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Did the Catholic Church invent Jesus, create legends about his life, write the New Testament which is more fiction than fact, and suppress the truth about the origins of christianity?
Claims like these have been made in comments on this blog and elsewhere, but is there any historical basis to them?
It turns out that the claims made recently in comments on this blog are almost all based on the writings of Tony Bushby. Tony is not a historian, and as far as I could investigate, it seems that the claims were almost totally invented – nothing less than outright lies and deception. He has invented books and authors, fabricated quotes, and misapplied genuine quotes so they are no longer accurate.
People who believe these claims are unwittingly being taken in. If you are interested in the details, please read on. (Otherwise, this may be a good place to stop!)
Dirty deeds done cheap?
It’s been a popular theme in recent years, on the web, in books and even in movies – the shocking secret origins of christianity revealed for the first time in some new “explosive” exposé of the evil deeds of the Catholic Church in the first few centuries of the christian era. In some cases it is claimed that the church down through the ages has known about these deceptions and concealed them.
In the discussion on one of my posts, How many christian denominations worldwide?, Doc, a regular visitor to this blog, has raised a series of points along these lines, so I decided to research the matter myself. I am a christian but not a Catholic, and I have tried to ascertain some objective facts.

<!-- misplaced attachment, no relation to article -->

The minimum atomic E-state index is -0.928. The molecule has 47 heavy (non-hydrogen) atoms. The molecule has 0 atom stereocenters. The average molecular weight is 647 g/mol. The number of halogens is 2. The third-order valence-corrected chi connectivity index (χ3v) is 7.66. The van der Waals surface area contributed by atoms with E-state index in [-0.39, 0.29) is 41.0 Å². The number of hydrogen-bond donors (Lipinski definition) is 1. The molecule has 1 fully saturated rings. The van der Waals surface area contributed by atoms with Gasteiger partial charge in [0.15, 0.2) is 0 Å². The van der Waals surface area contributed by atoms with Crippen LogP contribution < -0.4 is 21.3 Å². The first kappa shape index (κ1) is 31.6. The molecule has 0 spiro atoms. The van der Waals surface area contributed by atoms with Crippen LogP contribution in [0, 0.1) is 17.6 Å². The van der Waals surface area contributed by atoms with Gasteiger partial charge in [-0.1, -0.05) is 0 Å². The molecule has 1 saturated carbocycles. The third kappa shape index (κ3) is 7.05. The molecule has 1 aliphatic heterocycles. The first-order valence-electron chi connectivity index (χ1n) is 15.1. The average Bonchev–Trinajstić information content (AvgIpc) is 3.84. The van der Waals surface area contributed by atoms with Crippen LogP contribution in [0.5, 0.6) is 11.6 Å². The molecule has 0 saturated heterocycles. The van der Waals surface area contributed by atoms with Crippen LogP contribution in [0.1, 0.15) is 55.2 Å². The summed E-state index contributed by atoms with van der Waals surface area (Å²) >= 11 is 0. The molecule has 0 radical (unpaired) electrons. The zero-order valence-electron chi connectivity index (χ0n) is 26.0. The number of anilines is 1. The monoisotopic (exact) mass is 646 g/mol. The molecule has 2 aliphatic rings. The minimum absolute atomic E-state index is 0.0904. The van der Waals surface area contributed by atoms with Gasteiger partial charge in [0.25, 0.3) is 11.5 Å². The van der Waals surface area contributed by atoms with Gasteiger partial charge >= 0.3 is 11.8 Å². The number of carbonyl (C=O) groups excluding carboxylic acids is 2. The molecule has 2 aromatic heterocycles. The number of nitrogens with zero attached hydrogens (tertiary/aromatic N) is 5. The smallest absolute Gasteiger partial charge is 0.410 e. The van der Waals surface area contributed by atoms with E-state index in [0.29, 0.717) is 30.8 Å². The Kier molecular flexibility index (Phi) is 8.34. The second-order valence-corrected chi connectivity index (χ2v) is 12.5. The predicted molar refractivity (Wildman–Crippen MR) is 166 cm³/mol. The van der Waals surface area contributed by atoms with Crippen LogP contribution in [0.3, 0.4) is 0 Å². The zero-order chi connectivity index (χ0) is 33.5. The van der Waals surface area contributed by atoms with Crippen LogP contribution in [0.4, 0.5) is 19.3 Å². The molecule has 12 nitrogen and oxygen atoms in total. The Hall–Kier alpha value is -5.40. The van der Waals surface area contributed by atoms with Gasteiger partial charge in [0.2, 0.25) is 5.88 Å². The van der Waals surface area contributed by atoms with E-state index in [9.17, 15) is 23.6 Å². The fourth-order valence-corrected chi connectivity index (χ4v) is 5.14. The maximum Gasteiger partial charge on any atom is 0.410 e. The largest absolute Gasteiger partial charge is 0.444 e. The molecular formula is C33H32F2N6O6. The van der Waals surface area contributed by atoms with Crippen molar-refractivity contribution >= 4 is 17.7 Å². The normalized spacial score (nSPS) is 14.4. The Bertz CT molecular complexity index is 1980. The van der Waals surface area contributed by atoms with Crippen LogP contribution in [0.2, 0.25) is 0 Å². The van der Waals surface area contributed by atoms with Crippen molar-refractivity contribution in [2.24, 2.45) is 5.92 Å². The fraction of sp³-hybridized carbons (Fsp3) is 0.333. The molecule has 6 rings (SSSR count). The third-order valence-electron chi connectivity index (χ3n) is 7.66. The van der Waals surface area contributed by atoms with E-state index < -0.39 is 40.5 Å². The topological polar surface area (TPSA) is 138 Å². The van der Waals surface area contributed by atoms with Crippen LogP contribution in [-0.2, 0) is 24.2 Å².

The claims about New Testament origins
Fictitious resurrection narratives?
It was claimed (Bushby, p58) that “The final chapter of the Gospel of John (21) is a sixth-century forgery, one entirely devoted to describing Jesus’ resurrection to his disciples.”
I think this mistake may have occurred because Tony referenced the Catholic Encyclopedia saying that “the 21st chapter was afterwards added and is therefore to be regarded as an appendix to the Gospel”. This view is held by many scholars, but the additional chapter is considered to be part of the completed gospel, and the completed gospel is generally dated to just before the end of the first century.